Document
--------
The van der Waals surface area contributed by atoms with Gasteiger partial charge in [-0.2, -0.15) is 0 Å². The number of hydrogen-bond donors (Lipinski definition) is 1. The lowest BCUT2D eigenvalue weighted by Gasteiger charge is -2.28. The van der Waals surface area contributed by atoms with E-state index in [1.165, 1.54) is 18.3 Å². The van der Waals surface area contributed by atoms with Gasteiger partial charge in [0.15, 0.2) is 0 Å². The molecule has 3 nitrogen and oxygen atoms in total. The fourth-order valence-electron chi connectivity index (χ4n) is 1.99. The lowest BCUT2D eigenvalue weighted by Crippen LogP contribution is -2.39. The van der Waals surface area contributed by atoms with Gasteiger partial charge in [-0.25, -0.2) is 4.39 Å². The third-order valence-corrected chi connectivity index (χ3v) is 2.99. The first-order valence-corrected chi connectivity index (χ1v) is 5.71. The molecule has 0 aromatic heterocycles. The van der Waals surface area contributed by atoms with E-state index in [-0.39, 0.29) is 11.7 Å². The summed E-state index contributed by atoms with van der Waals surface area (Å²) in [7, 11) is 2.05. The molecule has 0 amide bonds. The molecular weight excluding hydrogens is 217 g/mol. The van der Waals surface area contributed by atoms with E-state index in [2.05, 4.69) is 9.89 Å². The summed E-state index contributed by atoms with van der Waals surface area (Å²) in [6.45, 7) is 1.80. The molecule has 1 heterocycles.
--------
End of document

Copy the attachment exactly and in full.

The van der Waals surface area contributed by atoms with Gasteiger partial charge in [-0.2, -0.15) is 0 Å². The number of hydrogen-bond donors (Lipinski definition) is 1. The lowest BCUT2D eigenvalue weighted by Gasteiger charge is -2.28. The van der Waals surface area contributed by atoms with E-state index in [1.165, 1.54) is 18.3 Å². The van der Waals surface area contributed by atoms with Gasteiger partial charge in [0.15, 0.2) is 0 Å². The molecule has 3 nitrogen and oxygen atoms in total. The fourth-order valence-electron chi connectivity index (χ4n) is 1.99. The lowest BCUT2D eigenvalue weighted by Crippen LogP contribution is -2.39. The van der Waals surface area contributed by atoms with Gasteiger partial charge in [-0.25, -0.2) is 4.39 Å². The third-order valence-corrected chi connectivity index (χ3v) is 2.99. The first-order valence-corrected chi connectivity index (χ1v) is 5.71. The molecule has 0 aromatic heterocycles. The van der Waals surface area contributed by atoms with E-state index in [-0.39, 0.29) is 11.7 Å². The summed E-state index contributed by atoms with van der Waals surface area (Å²) in [7, 11) is 2.05. The molecule has 0 amide bonds. The molecular weight excluding hydrogens is 217 g/mol. The van der Waals surface area contributed by atoms with E-state index in [2.05, 4.69) is 9.89 Å². The summed E-state index contributed by atoms with van der Waals surface area (Å²) in [6.45, 7) is 1.80. The molecule has 1 heterocycles.